Family Ministry Reconsidered
The buzz word today is “family” ministry. Incorporating the word into the common language of the church has become routine and ordinary. One can’t talk about ministry without talking about family ministry. The word can be found in magazines, curriculum, college classrooms, and even in ministry titles. I can remember about twelve or so years ago changing my title from Children’s Pastor to Pastor to Families with Children. I wanted to be on the cutting edge of this new emphasis that recognized ministry to the whole family is much more glamorous than ministry to just children. I believe my heart was in the right place and my intentions were to try to meet the needs of the entire family while still focusing on the children I had been called to serve. I suppose it was a good start, but my understanding of what it meant to minister to the family was certainly lacking. I think the same may be true today when many hear the phrase “family” ministry.
How did this all get started? What brought us to the point that family ministry is the new focus? Well, without writing a long treatise on the history of Christian education, allow me to share a Reader’s Digest version that I think will be helpful. I believe two significant trains of thought came together at a similar time that led the church down this road. The first train of thought involved recognition of developmental theory and the need to educate children at an age-appropriate level. So the church decided to form the Sunday school for children, teens and adults that met their age-developmental needs. While Sunday school has played an important role in the discipleship of children, teens and adults, we have also accepted and functioned under an educational model. This model says what is most important is knowledge, which in many cases is taught absent of practical application. So what is valued is whether or not one knows the information, and the more important focus on whether or not the information is changing lives is often ignored.
The second train of thought that has created a rather new focus upon family ministry is closely connected to the first. Many in the church began to recognize that children were not getting much out of “adult” worship and important time was being wasted. The only thing occurring during these services were kids playing games, drawing, climbing over and under the pews, while parents continued to be frustrated and often distracted from the service. Well…age-segregation worked well for Sunday school, so maybe the answer is to have age-appropriate, age-segregated worship for children. And that’s exactly what we did.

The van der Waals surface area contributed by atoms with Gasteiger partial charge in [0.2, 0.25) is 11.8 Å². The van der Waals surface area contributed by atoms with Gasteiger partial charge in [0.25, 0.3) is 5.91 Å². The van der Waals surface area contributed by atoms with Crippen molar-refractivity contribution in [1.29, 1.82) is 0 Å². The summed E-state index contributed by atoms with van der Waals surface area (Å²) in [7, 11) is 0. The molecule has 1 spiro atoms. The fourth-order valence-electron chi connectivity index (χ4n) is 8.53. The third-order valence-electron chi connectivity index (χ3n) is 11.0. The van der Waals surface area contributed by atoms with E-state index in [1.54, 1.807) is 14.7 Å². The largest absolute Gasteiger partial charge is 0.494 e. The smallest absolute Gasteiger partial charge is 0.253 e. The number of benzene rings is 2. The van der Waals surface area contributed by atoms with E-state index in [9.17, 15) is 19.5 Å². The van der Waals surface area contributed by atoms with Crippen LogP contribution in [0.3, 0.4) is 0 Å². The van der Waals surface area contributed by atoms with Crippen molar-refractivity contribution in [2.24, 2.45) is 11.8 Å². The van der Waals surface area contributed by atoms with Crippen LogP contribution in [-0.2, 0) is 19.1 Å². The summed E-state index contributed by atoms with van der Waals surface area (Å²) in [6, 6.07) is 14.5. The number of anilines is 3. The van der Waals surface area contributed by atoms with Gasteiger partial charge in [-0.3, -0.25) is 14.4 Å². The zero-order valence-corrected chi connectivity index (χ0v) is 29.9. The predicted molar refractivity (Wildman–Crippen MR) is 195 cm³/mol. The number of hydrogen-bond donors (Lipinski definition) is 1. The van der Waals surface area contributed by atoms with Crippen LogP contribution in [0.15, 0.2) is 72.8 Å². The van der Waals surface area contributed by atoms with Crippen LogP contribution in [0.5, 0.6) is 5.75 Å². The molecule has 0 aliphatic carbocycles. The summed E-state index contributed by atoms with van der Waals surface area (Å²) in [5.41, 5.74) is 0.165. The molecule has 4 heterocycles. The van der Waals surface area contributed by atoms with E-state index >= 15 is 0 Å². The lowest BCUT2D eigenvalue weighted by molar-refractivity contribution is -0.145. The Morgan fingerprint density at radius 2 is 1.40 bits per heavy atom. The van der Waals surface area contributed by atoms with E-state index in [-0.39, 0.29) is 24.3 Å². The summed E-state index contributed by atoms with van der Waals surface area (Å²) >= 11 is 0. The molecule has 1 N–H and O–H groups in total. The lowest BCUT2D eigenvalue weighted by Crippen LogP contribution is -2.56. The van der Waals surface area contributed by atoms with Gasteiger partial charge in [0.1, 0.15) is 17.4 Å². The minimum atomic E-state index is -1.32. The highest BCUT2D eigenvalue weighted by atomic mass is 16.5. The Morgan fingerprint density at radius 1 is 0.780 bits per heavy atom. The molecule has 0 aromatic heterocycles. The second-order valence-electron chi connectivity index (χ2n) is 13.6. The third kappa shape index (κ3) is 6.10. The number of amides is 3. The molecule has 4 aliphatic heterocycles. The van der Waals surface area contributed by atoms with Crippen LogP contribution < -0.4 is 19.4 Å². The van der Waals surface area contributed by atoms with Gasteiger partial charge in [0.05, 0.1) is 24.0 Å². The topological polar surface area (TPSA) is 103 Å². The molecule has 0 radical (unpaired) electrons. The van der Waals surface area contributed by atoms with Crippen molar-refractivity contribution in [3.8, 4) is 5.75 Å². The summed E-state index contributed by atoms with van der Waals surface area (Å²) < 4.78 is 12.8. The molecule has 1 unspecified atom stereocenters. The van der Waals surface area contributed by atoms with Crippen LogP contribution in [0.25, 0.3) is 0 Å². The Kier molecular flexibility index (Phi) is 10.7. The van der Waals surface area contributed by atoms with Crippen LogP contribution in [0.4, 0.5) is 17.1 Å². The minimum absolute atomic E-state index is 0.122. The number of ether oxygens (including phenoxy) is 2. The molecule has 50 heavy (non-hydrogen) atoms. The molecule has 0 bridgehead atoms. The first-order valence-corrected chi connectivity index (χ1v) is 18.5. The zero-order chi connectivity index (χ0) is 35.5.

So here we are realizing that Sunday school and age-appropriate worship have been successful and are important, but also feeling that maybe we have lost something. We are beginning to realize that from the time families enter the doors of the church until the time they exit those same doors, the family has been segregated while also proclaiming with a loud voice that families are important.
How have we resolved this problem, if indeed it is a problem? We decided that we need to do more things with the family. So we change our titles to family pastors, we have family worship services, we create events for the entire family, and we say we are a family-focused church. If you will indulge me, allow me to ask another question. Does changing our titles, placing the name “family” on our worship services, and having events for entire families make us a family-focused church? I think most reading this article would answer, no, and then be frustrated because we want a family-focused church. So, what does it really mean to be family-focused?
I think the word “family” causes us problems as we try to be family-focused. For those of us who are “baby boomers” we tend to be a bit more traditional when we think of family; dad, mom, two kids, and picket fence. You remember those days, don’t you? Well, those days are gone. Please do not hear me saying that the “traditional” family is not worth striving for, but also remember that we live in a very different world and family means so much more than it has in the past. Maybe instead of thinking about the multiple families that make up our congregation and community, we should think of family as the community of faith that gathers together. This family is made up of dads, moms, single adults, grandparents, children, teens, divorced, widowed, never married, and even, dare I say it, partners. God has called us to be a community of faith, with all of our pimples, warts, and unpleasantries we would rather not mention. This even includes the weird uncle that no one in the family speaks about.
Throughout Scripture we read of the importance of passing down the faith to the next generation. I strongly doubt that what was being passed down was information at a level that each age group could understand. Rather, the faith was passed down as life was being lived together; one learning from the other. Stories were told and retold about how to live a faithful relationship with God. People were modeling for others what that looked like so it became more than information for the sake of knowledge, but information that lead to faithfulness. Perhaps a new understanding of “family” will help us to reconsider how we do ministry and impact the church of the future.
Come back next month for part two of this article. Dr. Blanchette will be discussing practical tips for transforming one’s ministry to a family-focused ministry.